C. Coupeau, F. Cleymand, M. George, J. Colin, J. J. Grilhe (University of Poitiers, France)
Thin films mainly produced by sputtering methods often develop very high residual compressive stress of sometimes few GPa and are then susceptible to delamination, resulting in interesting topographical pattern.@paragraph@The aim of this study is to generate external stresses in well-adherent thin films by uniaxial compression of the substrate, in order to characterize the mechanical behavior of the films and analyze the first stage of bucking patterns.@paragraph@Various shapes of bucking structures such as straight-sided wrinkles and worm-like pattern have been in situ observed by atomic force microscopy and studied under compressive stress. Experimental results are presented and compared to elastic energy models.
F1/E4-1-10 Accurate Determination of Young's Modulus and Poisson's Ratio of Thin Films by a Combination of Acoustic Microscopy and Nanoindentation.
M. Bamber, B. Derby (UMIST, United Kingdom)
Advances in nanoindentation technology have allowed easier and more accurate measurement of surface mechanical properties of thin films and multilayers. The error associated with a poorly defined contact area has been reduced by more sophisticated modelling, and continuous strain measurement now allows the Young's Modulus to be determined throughout the loading cycle (Oliver WC, Pharr GM. J. Mater. Res., Vol.7, No.6, pp1564, 1992). Acoustic microscopy can also be used for the measurement of near surface modulus of thin films. Experimental determination of the Rayleigh Wave velocity is used to calculate Young's Modulus with a high degree of accuracy. However, both techniques are dependent on accurate appraisal of Poisson's ratio in order to calculate Young's Modulus. Calculation of Poisson's ratio by traditional techniques is not suited to the field of thin films and especially multilayers. Here we will describe how by combining acoustic microscopy and nanoindentation we can use two independent measurements of the elastic properties of a surface to determine both Young's Modulus and Poisson's ratio of an isotropic surface layer. Experimental results from the near surface region of bulk materials and thin hard surface coatings will be presented.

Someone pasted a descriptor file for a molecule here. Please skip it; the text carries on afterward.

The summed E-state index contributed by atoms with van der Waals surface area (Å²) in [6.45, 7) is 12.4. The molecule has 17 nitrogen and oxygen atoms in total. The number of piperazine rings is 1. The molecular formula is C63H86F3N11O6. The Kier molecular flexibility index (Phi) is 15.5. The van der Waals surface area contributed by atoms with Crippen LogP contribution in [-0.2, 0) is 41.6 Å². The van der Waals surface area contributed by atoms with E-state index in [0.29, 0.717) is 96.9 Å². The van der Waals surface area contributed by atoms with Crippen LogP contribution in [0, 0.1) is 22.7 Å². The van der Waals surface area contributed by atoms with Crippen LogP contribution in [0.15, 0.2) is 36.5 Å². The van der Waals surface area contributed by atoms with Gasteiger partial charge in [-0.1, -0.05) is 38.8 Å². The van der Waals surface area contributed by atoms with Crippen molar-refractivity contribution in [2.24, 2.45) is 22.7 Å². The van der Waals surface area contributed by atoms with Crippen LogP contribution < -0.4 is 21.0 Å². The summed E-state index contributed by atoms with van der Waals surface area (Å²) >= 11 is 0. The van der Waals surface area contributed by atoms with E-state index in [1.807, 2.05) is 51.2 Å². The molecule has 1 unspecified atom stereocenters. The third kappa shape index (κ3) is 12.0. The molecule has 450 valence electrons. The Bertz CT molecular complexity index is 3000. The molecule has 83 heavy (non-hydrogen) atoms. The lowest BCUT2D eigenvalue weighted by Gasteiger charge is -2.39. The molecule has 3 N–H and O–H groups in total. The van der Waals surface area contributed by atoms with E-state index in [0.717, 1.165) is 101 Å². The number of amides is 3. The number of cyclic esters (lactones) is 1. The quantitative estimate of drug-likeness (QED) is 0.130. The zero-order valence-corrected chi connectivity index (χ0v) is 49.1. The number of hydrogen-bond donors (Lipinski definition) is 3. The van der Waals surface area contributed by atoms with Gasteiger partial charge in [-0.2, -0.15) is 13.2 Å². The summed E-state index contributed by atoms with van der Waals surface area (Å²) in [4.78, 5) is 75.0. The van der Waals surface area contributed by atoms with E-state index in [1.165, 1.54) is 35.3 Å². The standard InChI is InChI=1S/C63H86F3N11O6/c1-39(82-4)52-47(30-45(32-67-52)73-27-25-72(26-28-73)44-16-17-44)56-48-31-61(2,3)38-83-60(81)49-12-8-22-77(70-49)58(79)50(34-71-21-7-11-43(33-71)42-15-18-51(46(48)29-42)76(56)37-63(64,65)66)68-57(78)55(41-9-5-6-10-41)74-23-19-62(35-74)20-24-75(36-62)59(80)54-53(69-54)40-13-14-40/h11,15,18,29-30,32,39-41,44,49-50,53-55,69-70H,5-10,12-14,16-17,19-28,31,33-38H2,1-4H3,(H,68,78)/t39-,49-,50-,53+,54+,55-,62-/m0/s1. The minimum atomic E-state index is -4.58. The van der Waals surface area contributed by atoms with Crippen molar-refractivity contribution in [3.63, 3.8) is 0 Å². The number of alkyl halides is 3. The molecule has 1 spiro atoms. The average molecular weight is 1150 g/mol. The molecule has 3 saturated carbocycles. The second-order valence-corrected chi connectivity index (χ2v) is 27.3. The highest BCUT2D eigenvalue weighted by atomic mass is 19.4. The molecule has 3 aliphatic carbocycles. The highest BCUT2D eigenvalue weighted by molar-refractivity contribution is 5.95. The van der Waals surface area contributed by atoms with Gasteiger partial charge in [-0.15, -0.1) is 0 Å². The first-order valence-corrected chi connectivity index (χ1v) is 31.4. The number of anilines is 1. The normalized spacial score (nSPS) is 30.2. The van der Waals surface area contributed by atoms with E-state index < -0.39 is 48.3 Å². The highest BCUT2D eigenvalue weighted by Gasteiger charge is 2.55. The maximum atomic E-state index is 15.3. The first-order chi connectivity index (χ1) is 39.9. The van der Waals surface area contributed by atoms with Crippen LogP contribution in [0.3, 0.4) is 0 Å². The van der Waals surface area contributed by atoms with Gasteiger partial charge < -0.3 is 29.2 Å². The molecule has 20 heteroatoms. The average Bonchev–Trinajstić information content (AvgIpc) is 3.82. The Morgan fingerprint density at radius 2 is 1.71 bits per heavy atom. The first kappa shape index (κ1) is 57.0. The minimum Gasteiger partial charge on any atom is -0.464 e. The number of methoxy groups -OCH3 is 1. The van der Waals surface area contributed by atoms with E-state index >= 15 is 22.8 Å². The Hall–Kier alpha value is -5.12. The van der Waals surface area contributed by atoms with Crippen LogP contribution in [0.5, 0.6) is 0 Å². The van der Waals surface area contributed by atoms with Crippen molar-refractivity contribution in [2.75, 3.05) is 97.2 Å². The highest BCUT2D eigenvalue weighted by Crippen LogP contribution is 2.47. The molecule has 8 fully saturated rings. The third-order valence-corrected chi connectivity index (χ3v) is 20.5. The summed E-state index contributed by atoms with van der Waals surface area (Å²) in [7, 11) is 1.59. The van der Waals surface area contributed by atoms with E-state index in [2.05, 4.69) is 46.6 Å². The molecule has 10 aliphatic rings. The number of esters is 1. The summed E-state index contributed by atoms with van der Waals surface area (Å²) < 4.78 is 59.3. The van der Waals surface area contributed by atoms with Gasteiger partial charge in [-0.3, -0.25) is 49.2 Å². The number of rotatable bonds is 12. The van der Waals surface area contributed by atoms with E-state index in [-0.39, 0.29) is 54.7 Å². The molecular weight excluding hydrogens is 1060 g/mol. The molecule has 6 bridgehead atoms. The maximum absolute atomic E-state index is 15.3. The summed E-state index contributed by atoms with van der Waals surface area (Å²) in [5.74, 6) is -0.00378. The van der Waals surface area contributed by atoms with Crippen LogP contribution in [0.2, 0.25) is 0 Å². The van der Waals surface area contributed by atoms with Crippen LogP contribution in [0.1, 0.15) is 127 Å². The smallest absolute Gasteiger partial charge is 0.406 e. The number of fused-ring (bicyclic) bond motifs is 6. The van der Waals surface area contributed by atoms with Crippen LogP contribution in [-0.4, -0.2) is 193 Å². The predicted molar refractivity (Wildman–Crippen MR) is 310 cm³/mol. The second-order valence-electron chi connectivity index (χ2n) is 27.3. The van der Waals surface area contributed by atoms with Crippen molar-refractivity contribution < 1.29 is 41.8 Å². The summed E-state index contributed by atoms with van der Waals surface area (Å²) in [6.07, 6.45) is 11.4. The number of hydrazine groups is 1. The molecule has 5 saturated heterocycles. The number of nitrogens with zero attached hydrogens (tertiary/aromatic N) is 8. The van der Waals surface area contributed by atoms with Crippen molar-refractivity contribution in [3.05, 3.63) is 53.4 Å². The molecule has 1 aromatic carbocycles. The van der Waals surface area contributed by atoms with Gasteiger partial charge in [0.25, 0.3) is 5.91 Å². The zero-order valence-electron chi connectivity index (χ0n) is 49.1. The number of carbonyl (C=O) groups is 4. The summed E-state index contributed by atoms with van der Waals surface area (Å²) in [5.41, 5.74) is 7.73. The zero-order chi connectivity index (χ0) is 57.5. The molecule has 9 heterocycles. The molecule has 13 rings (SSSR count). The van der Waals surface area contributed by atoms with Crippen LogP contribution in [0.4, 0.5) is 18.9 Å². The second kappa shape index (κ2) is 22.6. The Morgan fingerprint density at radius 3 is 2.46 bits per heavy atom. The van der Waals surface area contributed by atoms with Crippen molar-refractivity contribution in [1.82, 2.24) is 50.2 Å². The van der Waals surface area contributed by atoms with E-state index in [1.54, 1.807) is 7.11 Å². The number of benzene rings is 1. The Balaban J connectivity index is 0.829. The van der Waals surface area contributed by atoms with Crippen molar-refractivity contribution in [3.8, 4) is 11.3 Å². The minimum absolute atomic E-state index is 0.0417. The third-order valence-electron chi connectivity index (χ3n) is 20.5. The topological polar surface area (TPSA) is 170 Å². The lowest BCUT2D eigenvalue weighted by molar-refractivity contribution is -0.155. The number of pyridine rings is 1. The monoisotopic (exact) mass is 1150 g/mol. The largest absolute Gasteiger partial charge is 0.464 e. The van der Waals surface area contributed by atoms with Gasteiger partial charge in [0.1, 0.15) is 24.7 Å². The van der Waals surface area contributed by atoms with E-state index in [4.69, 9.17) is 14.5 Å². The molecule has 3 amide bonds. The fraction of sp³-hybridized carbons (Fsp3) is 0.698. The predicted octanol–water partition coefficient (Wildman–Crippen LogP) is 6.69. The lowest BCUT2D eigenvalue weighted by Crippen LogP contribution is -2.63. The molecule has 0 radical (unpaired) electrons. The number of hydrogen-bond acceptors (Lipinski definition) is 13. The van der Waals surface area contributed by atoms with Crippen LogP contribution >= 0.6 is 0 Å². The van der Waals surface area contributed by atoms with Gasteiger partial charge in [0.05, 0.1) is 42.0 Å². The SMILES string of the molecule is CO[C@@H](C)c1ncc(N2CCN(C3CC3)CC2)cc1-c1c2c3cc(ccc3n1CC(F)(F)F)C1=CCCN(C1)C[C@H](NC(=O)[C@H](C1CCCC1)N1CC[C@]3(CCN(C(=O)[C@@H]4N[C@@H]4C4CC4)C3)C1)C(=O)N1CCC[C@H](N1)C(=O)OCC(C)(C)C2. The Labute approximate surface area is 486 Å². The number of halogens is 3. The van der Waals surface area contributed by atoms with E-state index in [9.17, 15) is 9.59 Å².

F1/E4-1-11 Evaluating Interfaces and Adherence by Laser-Acoustics
D. Schneider (Fraunhofer Institute for Material and Beam Technology IWS Dresden, Germany); H. Ollendorf (White Oak Semiconductor); T. Schuelke (Fraunhofer USA - Center for Surface and Laser Processing); B. Schultrich (Fraunhofer Institute for Materials and Beam Technology, Germany)
The interface has an essential effect on the adhesion of coated materials. Especially, the efficiency of hard coatings depends on perfect bonding between film and substrate materials. Substrate pretreatment and interface layers are used to improve the adhesion of the film. Optimizing the interface structure is often a time-consuming process that depends on the availability of test data for the adhesion behavior. Test methods such as scratch test, for-point-bending test, cavitation, impact or sand blasting test are applied to evaluate the adhesion behavior. In comparison of these conventional techniques, results are presented, demonstrating the potential of the laser-acoustic method for evaluating the defect density and interface weakness, both essentially influence the failure of the coating. This non-destructive test method based on surface acoustic waves has already been shown to yield useful results such as the Young's modulus of thin films. Its ability for studying film adhesion is owing to the used waves penetrating through the film into the substrate. They should be sensitive to interface imperfections. Since the elastic modulus reduces with enhanced defect density, it is expected to indicate the degradation of film and interface strength. The investigations were performed for TiN coated steel and CVD-diamond coated WC-Co cutting tools. The adhesion of the TiN films deposited by ion plating was varied by varying the pre-sputtering time with argon ions. A sample series of different adhesion was available in this way for comparing results of destructive adhesion tests with those of the laser-acoustic technique. Interesting correlations were found for the test parameters deduced from these methods, revealing the dominating effect of micro-cracks. CVD-diamond coatings were deposited by a high current DC-arc and by hot filament deposition on WC-Co. The surface quality of the cemented carbide substrate was varied by different etching to study the effect of the surface morphology on the quality of the diamond-coated tools. Depending on the pretreatment, a distinctly reduced elastic modulus of the film was measured, although a rather perfect diamond structure was revealed by Raman spectroscopy. Enhanced porosity and defect density in the region near the interface was identified by REM studies to be the reason for this modulus reduction.